What is Artemisia?
The Artemisia genus (group of plants) contains over 180 different species. They are the namesake of Artemis, the Greek Goddess of the hunt, forests and protector of children.
Artemis is said to carry a quiver of silver arrows and many plants of the Artemisia genus have silver foliage, making them perfect for reflecting moonlight.
The Romans renamed Artemis as Diana, and she is also identified as Selene (Greek Goddess of the Moon) or Phoebe (The Bright One, like a shining Moon). From these associations it is easy to see the connection between Artemis and the Moon and Artemisias and Moon Gardens.
A very old herbal text refers to the associations of the Goddess and the genus as follows:
"Of these worts that we name Artemisia, it is said that Diana did find them and delivered their powers and leechdom to Chiron the Centaur, who first from these Worts set forth a leechdom, and he named these worts from the name of Diana, Artemis, that is Artemisias."
~Herbarium of Apuleius
Please note that "worts" is an old term for herbs or plants. Among the 180 species in the Artemis genus are several notable members worth considering in a magickal or moon garden:
- Mugwort: Artemisia vulgaris
- Silver King & Silver Queen: varieties of Artemisia ludoviciana
- White Mugwort: Artemisia lactiflora
- Southernwood: Artemisia abrotanum
- Tarragon: Artemisia dracunculus (delicious, dracunculus means little dragon)
- African Wormwood: Artemisia afra
- Powis Castle: Artemisia arborescens cv. (very attractive ornamental that is a cross between true wormwood and southernwood)
- Fringed Wormwood: Artemisia frigida
- Roman Wormwood: Artemisia pontica
- Sagebrush: Artemisia palmeri (a.k.a. San Diego Sagebrush, used for purification)
- Dusty Miller / Old Woman: Artemisia stelleriana (a.k.a. Beach Wormwood, this is a nice temporary fill in for the garden design below when waiting for the perennials to get big. Dusty millers are usually annuals in most areas.)
It is easy to dedicate an entire moon garden to Artemis by incorporating even more of her namesake herbs such as those listed above, and mugwort in particular would be quite appropriate for a Moon garden. In the garden design below, Artemisias are used, but not exclusively. To incorporate more Artemisias, the Russia sage or one of the Wormwood plants could be replaced with Mugwort, and the Lamb's Ears could easily be replaced with Tarragon.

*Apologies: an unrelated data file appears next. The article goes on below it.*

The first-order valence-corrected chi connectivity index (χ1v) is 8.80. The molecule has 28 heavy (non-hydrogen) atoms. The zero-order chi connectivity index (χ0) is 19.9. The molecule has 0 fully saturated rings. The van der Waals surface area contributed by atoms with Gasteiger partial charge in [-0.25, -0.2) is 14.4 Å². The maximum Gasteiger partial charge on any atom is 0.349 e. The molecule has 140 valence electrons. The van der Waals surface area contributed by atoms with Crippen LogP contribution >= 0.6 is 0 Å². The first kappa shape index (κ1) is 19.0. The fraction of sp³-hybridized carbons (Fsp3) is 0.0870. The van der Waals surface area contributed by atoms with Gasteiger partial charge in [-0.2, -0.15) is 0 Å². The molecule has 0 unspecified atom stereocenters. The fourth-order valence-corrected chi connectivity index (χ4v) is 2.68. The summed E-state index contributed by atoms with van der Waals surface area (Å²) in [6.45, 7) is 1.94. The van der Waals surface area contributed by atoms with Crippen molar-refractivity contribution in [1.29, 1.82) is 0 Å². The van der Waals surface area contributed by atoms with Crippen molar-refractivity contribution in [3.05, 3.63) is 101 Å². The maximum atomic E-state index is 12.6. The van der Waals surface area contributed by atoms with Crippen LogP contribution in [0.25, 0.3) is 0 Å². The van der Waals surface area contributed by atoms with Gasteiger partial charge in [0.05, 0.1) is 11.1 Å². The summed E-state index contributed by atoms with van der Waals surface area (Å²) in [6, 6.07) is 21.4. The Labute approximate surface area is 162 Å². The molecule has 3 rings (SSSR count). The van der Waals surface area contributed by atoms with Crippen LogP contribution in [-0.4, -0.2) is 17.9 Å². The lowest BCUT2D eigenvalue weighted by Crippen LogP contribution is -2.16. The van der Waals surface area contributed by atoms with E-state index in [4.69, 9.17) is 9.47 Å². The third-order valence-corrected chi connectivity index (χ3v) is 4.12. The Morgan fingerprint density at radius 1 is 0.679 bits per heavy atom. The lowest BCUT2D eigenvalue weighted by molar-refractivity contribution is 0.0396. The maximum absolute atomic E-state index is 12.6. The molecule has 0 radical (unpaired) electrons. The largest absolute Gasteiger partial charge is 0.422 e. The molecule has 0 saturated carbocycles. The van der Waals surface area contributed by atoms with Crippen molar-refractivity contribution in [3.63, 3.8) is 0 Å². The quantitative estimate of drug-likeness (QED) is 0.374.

The Artemisias we will be focusing on for this Moon Garden are:
- True Wormwood: Artemisia absinthium
- Silver Mound: Artemisia caucasica or Artemisia schmidtiana (schmidtiana is more common and correct)
Wormwood is a wonderfully magical herb. Growing it near the home will lend great energy to the garden and to your rituals.
Please Note: Taking wormwood internally isn't a good idea, especially without consulting a qualified health care practitioner. One of the active chemicals in wormwood is thujone (C10 H16 O - Mol. wt.: 152.24). This chemical is technically classified as a convulsant and can cause respiratory failure, convulsions and death. Sensitivity to thujone varies greatly from person to person so the dose that you read about as being safe for one person can kill another person. Please be careful and keep away from children. Read the Cautions & Disclaimer before utilizing this information.
You don't need to consume wormwood to feel its magic. Growing it, using it in outdoor incense blends, hanging it in dried flower arrangements and incorporating the leaves into spell bags are all wonderful uses.
There are two primary magical uses for wormwood:
- Protection against negativity, hexes & curses, and psychic attack.
- To attain relaxed mind states, visions, psychic powers, and for divination and "between the worlds" work.
It also has a history of use in love magic.